“Some other teams would force feed him,” Kiper said of Mariota, who led Oregon to the Pacific-12 championship and a Rose Bowl triumph before falling to Ohio State in the national championship. “They would be able to do things to develop him.”

Meanwhile, Rich Tandler of CSN Washington wonders if USC DE Leonard Williams could fall to the Redskins at number five:

The key to the scenario is having quarterbacks Jameis Winston and Marcus Mariota go first and second to the Bucs and Titans, or to a team that trades up into Tennessee’s spot. Picking third, the Jaguars might want a pass rusher like Vic Beasley. Picking in the four hole, the Raiders could tab a receiver like Kevin White or Amari Cooper to help out second-year quarterback Derek Carr. That would leave the 6-5, 302-lb. Williams on the board for the Redskins.

The Redskins have worked on beefing up the defensive line during free agency, signing Stephen Paea, Terrance Knighton, and Ricky Jean Francois. But they certainly could fit a player like Williams into their plans. From the defensive end position in a 3-4 set he could dominate against the run and the pass. Slide him in at tackle in a 4-3 front and he can collapse the interior. Line him up anywhere along the front in an exotic two-man line and watch him disrupt.

And, by the way, he’s just 20 years old. If the Redskins manage to draft him he could still be playing when they move into a new stadium in the late 2020’s.

Jordan Raanan of reports on Giants co-owner Steve Tisch calling 2015 a make or break season:

“I do not think that is an unfair statement,” he said.

Naturally that has all eyes on the head coach should the Giants fail to make the postseason for a fourth straight year. And while Tisch believes Tom Coughlin gives the franchise an advantage at the outset of every season because he checks off every box necessary for a head coach, he’s on board with the win-or-else mandate.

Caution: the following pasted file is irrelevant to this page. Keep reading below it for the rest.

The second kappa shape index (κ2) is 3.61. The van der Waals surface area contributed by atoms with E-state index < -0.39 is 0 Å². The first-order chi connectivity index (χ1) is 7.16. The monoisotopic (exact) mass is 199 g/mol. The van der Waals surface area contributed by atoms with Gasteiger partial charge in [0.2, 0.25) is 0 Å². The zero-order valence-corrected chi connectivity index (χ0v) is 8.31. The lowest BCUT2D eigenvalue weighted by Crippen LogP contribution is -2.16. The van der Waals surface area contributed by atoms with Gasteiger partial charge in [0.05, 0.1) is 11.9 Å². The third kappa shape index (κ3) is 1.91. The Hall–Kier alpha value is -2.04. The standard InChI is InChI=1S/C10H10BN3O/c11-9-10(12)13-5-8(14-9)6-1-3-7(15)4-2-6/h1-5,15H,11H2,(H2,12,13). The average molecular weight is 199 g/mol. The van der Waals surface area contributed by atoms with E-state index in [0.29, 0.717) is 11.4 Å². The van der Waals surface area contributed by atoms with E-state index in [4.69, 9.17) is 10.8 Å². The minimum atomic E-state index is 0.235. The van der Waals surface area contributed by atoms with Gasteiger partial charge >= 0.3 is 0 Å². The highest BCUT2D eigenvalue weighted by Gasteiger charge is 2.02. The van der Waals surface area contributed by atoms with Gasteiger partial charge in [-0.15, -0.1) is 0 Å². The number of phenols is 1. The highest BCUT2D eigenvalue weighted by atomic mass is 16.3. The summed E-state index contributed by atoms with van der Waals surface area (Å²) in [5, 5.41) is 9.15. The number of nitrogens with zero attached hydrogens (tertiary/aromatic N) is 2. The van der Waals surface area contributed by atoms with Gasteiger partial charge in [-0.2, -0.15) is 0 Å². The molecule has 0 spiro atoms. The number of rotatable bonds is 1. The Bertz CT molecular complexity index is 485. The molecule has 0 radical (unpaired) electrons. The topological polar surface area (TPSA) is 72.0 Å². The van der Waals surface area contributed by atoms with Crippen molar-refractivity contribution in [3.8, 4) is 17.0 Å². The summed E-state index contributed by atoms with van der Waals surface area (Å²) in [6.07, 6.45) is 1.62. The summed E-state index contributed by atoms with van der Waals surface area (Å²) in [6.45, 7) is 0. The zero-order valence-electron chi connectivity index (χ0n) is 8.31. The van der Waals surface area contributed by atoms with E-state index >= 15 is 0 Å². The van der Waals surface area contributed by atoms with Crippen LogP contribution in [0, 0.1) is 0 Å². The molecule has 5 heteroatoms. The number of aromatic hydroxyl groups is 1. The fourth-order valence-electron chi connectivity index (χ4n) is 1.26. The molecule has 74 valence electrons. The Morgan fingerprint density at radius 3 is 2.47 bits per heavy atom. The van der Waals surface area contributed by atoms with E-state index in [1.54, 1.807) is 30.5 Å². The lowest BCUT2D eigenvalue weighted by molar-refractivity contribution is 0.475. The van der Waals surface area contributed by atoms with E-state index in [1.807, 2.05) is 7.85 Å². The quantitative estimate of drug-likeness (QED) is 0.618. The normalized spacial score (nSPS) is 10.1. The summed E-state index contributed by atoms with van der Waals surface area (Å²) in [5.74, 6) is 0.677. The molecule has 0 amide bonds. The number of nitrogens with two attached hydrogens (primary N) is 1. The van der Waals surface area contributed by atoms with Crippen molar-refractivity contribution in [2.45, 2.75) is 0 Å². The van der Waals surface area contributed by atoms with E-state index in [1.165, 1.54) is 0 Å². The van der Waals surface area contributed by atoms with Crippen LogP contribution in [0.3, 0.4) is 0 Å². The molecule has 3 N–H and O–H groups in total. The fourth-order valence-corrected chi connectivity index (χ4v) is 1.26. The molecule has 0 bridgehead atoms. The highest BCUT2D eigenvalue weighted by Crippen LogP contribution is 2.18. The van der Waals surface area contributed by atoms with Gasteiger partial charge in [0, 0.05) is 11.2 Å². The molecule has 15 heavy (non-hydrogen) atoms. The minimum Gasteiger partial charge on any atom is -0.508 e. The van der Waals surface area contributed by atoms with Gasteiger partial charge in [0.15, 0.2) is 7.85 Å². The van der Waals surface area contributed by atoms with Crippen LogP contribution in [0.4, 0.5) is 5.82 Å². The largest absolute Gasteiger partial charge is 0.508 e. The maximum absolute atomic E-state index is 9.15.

“I agree with that,” Tisch said. “I think the Giants have a tradition of stability supporting a head coach, supporting a general manager. I don’t want to say we’re adverse to change, but we like stability as the owner style. It was certainly that way before my family got involved in 1991. It is very much sort of a part of the Mara DNA, which I’m extremely respectful of.

“But at a certain point, when change is necessary, and if obviously things do have to change, we will do that.”

Coughlin believes that the return of Victor Cruz will play a huge role in the Giants contending in 2015, reports Dan Graziano:

Cruz tore his patellar tendon in the team’s Week 6 loss in Philadelphia, had surgery a couple of days later and missed the rest of the 2014 season. Coughlin said Cruz has begun running and that he saw him working out with trainers in the field house in East Rutherford, New Jersey, recently. But he indicated that Cruz’s recovery could stretch into the season and compared it to the delayed start Odell Beckham Jr. got last year off of his training camp hamstring pull.

“I think he’ll be the player that he was, and hopefully better,” Coughlin said of Cruz. “But as far as when, I would be careful of what I would say there. Hopefully it’s the first game. But if it isn’t, you know we’ve done that one before. We just went through it. But I’m hoping it would be.”